Buckingham – We are here for a week and are getting into a sort of routine, up at dawn to drive for a run. This morning it was -8.5C (that’s 16.5*f for our American friends) and at over 7,000 feet that is quite cold. We discover that running up the hills at this elevation isn’t as easy as at sea level. From the dog park we can see over town in one direction and out to the distant snow-capped mountains in the other – makes the early start worthwhile.
Home for breakfast, which today is substantial as we need our energy for the house hunting expedition. I have been told that SF is a contender in the place to live stakes.
They leave me at home and go to see 6 properties with Melissa. The typical adobe houses are very charming although the last house, even that the entire area is built by one developer and it’s made of timber, is stunning with an entire glass frontage and a central courtyard. Lisa is trying hard to convince Mark SF is the place to settle.
They come home to take me to see the State Capitol of Santa Fe. It is built in the shape of a Zia sun symbol with a large collection of art and monumental sculptures throughout the grounds.
We turn a block to see the San Miguel Mission, built in 1610, is the oldest church in the United States. Unfortunately, it is closed for viewing so Lisa takes a few quick snaps from the outside which is good because the chill factor is still rather high.
We go back to the dog park where I play with my fav toy and after a short rest at the condo and Mark gets his dream. They bundle up and walk to Maria’s for their famous margaritas. The food is enormous and Lisa loves her newly discovered posole (Mexican pork and hominy stew). They bring back the oven fresh tortillas for me and it’s mmm-mmm-good!
Buckingham – Today Mark receives an email from our landlords that their office is 3 doors down and they would love to meet us. We walk over to meet Francis & Michael, and I impress them so much that they extend a dinner invitation to their home in El Dorado on Saturday, and to meet Ali McGraw (their 8 year old lab). Lisa gets the low down on the ‘real’ local shops to go foraging in so we head off with a mission. On the way they stop for lunch at a recommended African restaurant which apparently is excellent. They keep getting told that SF is a great culinary experience but unfortunately our one week here means they have to be picky on their choice. Mark still wants try the toxic margaritas at the neighbourhood Maria’s bar that will help with the digestion of their hot enchiladas.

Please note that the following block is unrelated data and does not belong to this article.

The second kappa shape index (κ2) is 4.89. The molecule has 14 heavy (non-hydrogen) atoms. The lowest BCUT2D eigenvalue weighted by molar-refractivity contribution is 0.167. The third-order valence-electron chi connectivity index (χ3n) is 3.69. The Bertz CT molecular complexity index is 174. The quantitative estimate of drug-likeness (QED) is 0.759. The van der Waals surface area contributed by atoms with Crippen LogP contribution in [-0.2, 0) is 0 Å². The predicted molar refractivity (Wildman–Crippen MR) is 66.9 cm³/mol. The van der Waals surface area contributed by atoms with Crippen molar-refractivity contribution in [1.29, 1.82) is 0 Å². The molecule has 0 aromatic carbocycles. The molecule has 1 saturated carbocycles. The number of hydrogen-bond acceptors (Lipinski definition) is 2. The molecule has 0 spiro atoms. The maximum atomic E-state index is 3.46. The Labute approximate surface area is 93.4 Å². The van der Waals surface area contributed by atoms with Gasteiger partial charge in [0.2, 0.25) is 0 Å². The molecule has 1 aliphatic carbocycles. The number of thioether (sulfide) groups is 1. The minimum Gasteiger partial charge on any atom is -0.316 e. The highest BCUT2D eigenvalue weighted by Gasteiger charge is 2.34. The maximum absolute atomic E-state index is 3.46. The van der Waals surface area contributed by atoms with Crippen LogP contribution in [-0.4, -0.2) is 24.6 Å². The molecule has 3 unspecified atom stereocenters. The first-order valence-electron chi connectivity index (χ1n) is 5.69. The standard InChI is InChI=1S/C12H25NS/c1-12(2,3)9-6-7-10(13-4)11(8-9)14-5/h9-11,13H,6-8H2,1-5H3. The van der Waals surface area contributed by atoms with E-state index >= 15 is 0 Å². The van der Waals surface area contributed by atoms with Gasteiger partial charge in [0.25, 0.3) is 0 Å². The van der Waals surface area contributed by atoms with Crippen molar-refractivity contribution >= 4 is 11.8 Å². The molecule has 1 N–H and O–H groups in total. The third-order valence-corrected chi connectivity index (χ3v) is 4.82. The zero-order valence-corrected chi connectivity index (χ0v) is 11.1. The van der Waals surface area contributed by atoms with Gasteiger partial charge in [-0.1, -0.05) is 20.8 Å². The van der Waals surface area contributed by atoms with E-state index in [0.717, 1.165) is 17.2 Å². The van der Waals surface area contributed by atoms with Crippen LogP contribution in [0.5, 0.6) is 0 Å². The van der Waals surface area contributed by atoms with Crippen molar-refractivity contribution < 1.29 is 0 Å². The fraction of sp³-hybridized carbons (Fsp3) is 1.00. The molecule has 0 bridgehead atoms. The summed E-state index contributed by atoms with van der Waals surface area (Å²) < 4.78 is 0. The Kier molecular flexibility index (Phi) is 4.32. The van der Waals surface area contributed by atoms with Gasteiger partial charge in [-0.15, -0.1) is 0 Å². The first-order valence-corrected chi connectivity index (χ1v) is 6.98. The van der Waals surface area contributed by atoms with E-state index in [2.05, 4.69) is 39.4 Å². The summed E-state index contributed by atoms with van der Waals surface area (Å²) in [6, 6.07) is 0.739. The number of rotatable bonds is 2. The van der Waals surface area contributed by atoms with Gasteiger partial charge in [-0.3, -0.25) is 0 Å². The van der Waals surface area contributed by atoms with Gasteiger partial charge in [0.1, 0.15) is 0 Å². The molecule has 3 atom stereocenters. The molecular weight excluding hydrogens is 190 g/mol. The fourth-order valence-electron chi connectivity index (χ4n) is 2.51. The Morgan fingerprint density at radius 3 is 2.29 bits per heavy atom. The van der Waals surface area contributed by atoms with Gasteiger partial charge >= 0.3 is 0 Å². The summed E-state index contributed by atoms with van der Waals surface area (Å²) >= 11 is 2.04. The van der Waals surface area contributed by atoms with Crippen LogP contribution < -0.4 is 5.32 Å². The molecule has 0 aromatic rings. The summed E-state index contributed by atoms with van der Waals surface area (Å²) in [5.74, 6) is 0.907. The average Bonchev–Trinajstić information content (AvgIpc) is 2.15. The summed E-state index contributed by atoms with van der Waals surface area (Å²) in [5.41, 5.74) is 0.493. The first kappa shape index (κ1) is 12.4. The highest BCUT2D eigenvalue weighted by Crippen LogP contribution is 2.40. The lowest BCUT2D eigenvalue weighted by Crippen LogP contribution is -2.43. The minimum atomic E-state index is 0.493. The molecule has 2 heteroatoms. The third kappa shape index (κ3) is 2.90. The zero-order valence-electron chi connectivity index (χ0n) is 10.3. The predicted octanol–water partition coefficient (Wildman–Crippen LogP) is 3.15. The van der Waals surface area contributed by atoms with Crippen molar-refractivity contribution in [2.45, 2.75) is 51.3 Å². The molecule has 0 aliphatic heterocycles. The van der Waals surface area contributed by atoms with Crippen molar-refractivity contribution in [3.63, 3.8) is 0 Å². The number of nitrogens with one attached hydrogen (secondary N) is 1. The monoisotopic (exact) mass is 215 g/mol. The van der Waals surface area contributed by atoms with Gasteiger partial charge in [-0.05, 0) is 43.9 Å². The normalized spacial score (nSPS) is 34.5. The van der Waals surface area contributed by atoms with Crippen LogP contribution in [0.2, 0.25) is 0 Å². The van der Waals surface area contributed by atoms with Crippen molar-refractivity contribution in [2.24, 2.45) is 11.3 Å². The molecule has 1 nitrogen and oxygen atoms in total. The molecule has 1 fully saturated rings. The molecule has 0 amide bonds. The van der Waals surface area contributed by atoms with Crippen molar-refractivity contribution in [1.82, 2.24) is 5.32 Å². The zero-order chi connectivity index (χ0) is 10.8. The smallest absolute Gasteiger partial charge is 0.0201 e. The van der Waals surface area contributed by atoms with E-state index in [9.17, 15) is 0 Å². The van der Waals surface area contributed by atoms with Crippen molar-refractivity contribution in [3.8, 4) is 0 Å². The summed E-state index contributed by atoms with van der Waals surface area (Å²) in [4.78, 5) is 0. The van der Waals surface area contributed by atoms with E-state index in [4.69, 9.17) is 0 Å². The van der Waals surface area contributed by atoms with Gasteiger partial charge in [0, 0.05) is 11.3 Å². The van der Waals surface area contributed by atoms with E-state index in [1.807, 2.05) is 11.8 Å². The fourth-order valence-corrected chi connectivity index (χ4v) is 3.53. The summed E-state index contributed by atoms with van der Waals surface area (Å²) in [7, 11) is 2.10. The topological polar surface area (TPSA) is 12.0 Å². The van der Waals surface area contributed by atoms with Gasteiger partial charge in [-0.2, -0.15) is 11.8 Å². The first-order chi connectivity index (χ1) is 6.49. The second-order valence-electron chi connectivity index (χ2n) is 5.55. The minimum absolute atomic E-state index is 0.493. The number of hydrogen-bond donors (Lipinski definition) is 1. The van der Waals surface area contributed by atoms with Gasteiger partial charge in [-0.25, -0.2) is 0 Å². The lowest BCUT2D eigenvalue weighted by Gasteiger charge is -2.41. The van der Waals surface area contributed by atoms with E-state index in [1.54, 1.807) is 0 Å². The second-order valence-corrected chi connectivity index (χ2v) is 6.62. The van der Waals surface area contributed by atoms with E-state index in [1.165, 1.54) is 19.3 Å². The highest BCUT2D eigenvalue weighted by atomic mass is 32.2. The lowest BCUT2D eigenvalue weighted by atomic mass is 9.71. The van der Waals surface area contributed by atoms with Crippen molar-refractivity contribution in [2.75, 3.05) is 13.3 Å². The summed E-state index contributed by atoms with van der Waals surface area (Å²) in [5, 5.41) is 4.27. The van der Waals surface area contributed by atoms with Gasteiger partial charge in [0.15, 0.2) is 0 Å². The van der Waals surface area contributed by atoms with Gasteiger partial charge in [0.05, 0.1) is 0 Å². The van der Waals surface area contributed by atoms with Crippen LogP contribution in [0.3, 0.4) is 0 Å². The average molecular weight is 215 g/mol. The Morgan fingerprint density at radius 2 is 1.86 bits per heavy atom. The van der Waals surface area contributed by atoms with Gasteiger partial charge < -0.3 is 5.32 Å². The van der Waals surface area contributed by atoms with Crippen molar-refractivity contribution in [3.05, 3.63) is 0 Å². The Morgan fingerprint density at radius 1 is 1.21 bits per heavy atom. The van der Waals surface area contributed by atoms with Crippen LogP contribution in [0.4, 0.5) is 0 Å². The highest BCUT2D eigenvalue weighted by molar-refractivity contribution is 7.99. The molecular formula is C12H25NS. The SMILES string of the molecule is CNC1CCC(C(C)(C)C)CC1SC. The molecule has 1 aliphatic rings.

After the much needed ‘Jackalop’ retail therapy, we visit the Loretto Chapel on the Old Santa Fe Trail, which is patterned after King Louis IX’s Sainte-Chapelle in Paris. Completed in 1890, the chapel houses the much revered ‘miraculous staircase’ with 33 steps that spirals two 360* turns and it has no nails or visible mean of support. However, recent hand rails have been constructed to help support the structure.
Back in Connecticut, our ‘caretaker’ asks if we need her to continue her weekly house check and Lisa gratefully says ‘yes’ but tells her that we don’t know when we’ll be back to pack up. It’s hard to go back when Santa Fe is so charming and has so much to offer… We find out that the original name for SF was the Royal City of the Holy Faith of Saint Francis of Assisi (Spanish for “La Villa Real de la Santa Fe de San Francisco de Assisi).
Buckingham – Get to the newly found dog park for an early morning run and it’s freezing at 7,000 feet above sea level … the snow is still on the ground from yesterday as the sun has not yet come up above the horizon. The park is on a hill overlooking the town and now that the sun is out on the clear snowless morning we can see for miles. Needless to say we don’t hang around too long due to the cold and get back to the under floor heating of the loft.
We head into Santa Fe (Spanish for ‘holy faith’) to explore and park at the Plaza, the main square of the town. From the car I see a mule and insist on a closer inspection only to discover all is not what it appears.
Downtown is very attractive with old adobe buildings that haven’t been overly commercialised. There are no commercial industries and no high rise buildings. The air is crisp and fresh. We arrive at the Cathedral Basilica of Saint Francis of Assisi in time to see a funeral procession exiting so I sit very still as a mark of respect.
Mark and Lisa discover a French Crepe restaurant so they put me back in the car but they move the car to a sun spot so I don’t get too cold. After a thoroughly enjoyable lunch, Lisa conducts some retail survey work. The locals are extremely friendly especially after they discover that aside from visiting, we are also scouting for a possible place of abode. Although the population is a mere 60,000, it is the third most culturally influenced place in America with an acclaimed opera house, art galleries and designers, after New York and L.A. Santa Fe was part of Mexico until 1912 when it first became a territory and finally New Mexico state. Aside from the obvious Mexican influence, it is also Spanish, with an eclectic input from other countries including a small community of Tibetans as part of the international resettlement programme.
Mark and I leave Lisa in the center to speak to more Santa Fe-ans and head back to the dog park where I play with my favourite breed, a young female Rhodesian Ridgeback – hope that she is there tomorrow, and the next day, and the next day…